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Study Explores Vitamins and the Brain

Contributors: JoAnn Manson, MD, MPH, DrPH; Olivia I. Okereke, MD, MS; Howard Sesso, ScD, MPH; Chirag Vyas, MBBS, MPH
7 minute read
An older woman takes a pill with a glass of water.

Maybe you can’t find your keys again. Perhaps you’re having trouble remembering an acquaintance’s name. Do you need a little longer to complete certain tasks? Do you have trouble focusing in noisy places?

Or maybe you just want to delay changes in cognitive function that tend to come with aging. As we get older, our brains may not function as well or as quickly as they used to. New research from Mass General Brigham shows that taking a comprehensive multivitamin can delay age-related declines in memory and cognitive function by an average of 2 years.

“We know nutrition is of key importance for optimal brain health. We also know that at older ages, nutrient deficiencies are common. It’s more likely with age to have a deficiency in one or more micronutrients — essential vitamins or minerals that are important to health,” says JoAnn Manson, MD, MPH, DrPH, a Mass General Brigham endocrinologist and chief of the Division of Preventive Medicine at Brigham and Women’s Hospital.

She partnered with Olivia I. Okereke, MD, MS, a Mass General Brigham psychiatrist and director of geriatric psychiatry at Massachusetts General Hospital, and Chirag Vyas, MBBS, MPH, a psychiatry researcher, on an analysis that showed a comprehensive multivitamin/multimineral supplement can help preserve everyday memory and cognitive functioning. They published their findings in the American Journal of Clinical Nutrition. The analysis was based on a larger study called COSMOS, led by Dr. Manson and Howard Sesso, ScD, MPH, a Mass General Brigham epidemiologist and associate director of the Division of Preventive Medicine at Brigham and Women’s.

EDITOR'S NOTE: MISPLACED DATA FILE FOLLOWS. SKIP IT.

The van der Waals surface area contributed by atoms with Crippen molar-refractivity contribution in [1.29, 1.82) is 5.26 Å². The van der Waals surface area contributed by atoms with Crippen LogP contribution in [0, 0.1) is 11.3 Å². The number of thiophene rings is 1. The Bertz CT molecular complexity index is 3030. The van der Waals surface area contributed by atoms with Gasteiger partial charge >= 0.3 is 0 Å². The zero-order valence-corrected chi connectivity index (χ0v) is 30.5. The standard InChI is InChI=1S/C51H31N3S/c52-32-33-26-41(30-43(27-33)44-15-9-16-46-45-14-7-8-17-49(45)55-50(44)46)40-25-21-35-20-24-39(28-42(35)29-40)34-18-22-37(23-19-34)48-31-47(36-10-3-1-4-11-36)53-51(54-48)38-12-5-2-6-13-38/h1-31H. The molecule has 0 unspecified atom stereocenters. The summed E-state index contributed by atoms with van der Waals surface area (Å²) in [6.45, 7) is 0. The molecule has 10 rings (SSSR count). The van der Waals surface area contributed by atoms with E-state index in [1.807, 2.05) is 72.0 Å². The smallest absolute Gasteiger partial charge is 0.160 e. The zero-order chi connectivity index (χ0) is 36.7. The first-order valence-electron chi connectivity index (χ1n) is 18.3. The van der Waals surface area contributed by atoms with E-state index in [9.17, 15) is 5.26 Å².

Age-related cognitive decline

Your brain changes continuously over your entire life span. As you age, you may notice more difficulty with memory and a slowing of cognitive function — processes in the brain that allow you to learn, remember, and make decisions.

Research has shown that healthy eating habits can maintain brain health, improve memory, and slow age-related cognitive decline. Some studies at the National Institute of Aging (NIA) are examining whether nutrition can help ward off more serious conditions that affect the brain, such as dementia. Now, well-designed clinical trial research shows that a multivitamin can also slow cognitive decline.

However, the researchers caution that multivitamins can’t replace good nutrition.

“Multivitamins and other dietary supplements will never be a substitute for a healthy diet and healthy lifestyle. This is a complementary approach,” Dr. Manson says. “But we’re finding that multivitamins hold promise as a safe, accessible, and affordable approach to protecting cognitive health in older adults. This is a now well-studied, very safe supplement that appears to have these benefits.”

Cognitive benefits of a multivitamin

The study was part of a larger research effort testing the effects of a multivitamin on cancer and cardiovascular disease prevention. Because previous research had suggested that nutrition can affect cognitive function, the researchers decided to also analyze that outcome.